May 16, 2014

Beacon Power Acquires a New Design for Large Composite Flywheel from Hanyang University Professor Ha Sung Kyu

I have written before about the efforts of Beacon Power and Amber Kinetics efforts to develop flywheel energy storage systems for grid frequency regulation. One can argue that Beacon power is the more successful of the two companies since they have already installed a 20MW flywheel plant at Stephentown NY, and are scheduled to open a second 20MW plant at Hazeltown PA within the next few months, while Amber Kinetics has yet to install its first demo system. However, a bankruptcy and acquisition intervened between Beacon Power's first and second plant and it is not clear that they have received any additional orders. more

April 3, 2014

MIT spinoff Ambri is developing liquid metal batteries for statinary electricity storage applications

Dr. Donald Sadoway, as chemistry professor at MIT, is developing a new type of energy storage device called a liquid metal battery for grid storage applications. The conceptual physical form of this battery is the simplest imaginable: In the charged stated it consists of three liquid layers lying on top of one another. One layer is an electropositive metal, one layer is an electrolytic salt, and one is an electronegative metal. The layers remain separate due to the different densities of the three liquids and due to inherent low solubility of the metals in the liquid salt. more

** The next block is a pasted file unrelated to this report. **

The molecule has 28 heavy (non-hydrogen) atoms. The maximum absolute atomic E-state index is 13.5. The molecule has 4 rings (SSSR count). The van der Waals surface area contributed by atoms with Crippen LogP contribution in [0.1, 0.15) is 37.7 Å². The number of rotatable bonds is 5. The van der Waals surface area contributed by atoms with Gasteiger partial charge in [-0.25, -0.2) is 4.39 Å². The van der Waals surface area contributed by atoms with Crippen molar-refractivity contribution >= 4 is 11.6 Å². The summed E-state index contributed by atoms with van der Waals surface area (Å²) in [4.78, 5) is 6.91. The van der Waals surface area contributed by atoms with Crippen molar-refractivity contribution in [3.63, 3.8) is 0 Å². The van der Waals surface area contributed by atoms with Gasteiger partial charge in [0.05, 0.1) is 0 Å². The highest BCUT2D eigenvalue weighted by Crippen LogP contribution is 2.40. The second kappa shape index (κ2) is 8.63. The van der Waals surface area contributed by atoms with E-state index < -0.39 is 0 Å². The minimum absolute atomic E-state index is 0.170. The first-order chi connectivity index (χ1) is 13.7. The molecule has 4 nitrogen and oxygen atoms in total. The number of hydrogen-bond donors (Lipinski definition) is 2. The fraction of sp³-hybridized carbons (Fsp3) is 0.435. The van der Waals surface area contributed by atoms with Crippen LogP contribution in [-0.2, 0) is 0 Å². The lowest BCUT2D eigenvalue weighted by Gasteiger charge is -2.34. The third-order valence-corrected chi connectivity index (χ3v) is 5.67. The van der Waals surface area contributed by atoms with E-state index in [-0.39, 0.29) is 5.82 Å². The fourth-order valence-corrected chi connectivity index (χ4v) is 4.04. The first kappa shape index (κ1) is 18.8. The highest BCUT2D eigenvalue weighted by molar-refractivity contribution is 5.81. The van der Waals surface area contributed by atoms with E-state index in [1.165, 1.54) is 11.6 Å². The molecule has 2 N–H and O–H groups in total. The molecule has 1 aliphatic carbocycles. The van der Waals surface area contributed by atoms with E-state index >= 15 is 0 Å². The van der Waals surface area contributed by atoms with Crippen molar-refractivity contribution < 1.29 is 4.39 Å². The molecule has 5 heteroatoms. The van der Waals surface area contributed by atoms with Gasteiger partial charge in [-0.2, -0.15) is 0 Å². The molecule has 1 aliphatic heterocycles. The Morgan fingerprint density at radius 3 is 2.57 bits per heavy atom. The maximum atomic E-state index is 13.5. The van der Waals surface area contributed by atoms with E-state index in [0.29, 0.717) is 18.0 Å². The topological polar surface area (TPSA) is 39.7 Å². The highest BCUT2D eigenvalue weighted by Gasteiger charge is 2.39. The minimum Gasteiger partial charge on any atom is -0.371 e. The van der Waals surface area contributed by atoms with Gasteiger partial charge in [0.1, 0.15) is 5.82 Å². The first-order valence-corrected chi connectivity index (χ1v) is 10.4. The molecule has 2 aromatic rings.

Nov 23, 2013

Researchers at Northwestern University and the Colorado School of Mines Group Seek to Develop Solid Oxide Flow Batteries Which Would Utilize Water and Carbon Dioxide as Energy Storage Media

An electrolyzer is an electrochemical device with two electrodes which acts somewhat like the energy storage phase of a rechargeable battery; When an electric potential is applied between the two electrodes chemical changes occur which produce two chemical species which are capable of reaction with each other to produce energy. That is to say electrical energy is converted in to chemical potential energy. Electrolysis often takes the form of decomposing a compound chemical substance, the most well known of such reactions being the decomposition of water in to molecular hydrogen and oxygen, although many other substance can also be electrolytically decomposed. For example this paper claims that a solid oxide electrochemical cell can be designed to electrolytically decompose carbon dioxide into oxygen and carbon monoxide just as efficiently as water can be decomposed. Another example of great practical importance is the electrolytic production pure aluminum from its oxide Al2O3. more

Jun 29, 2013

Amber Kinetics Develops Steel Wire Flywheels for Grid Frequency Regulation Applications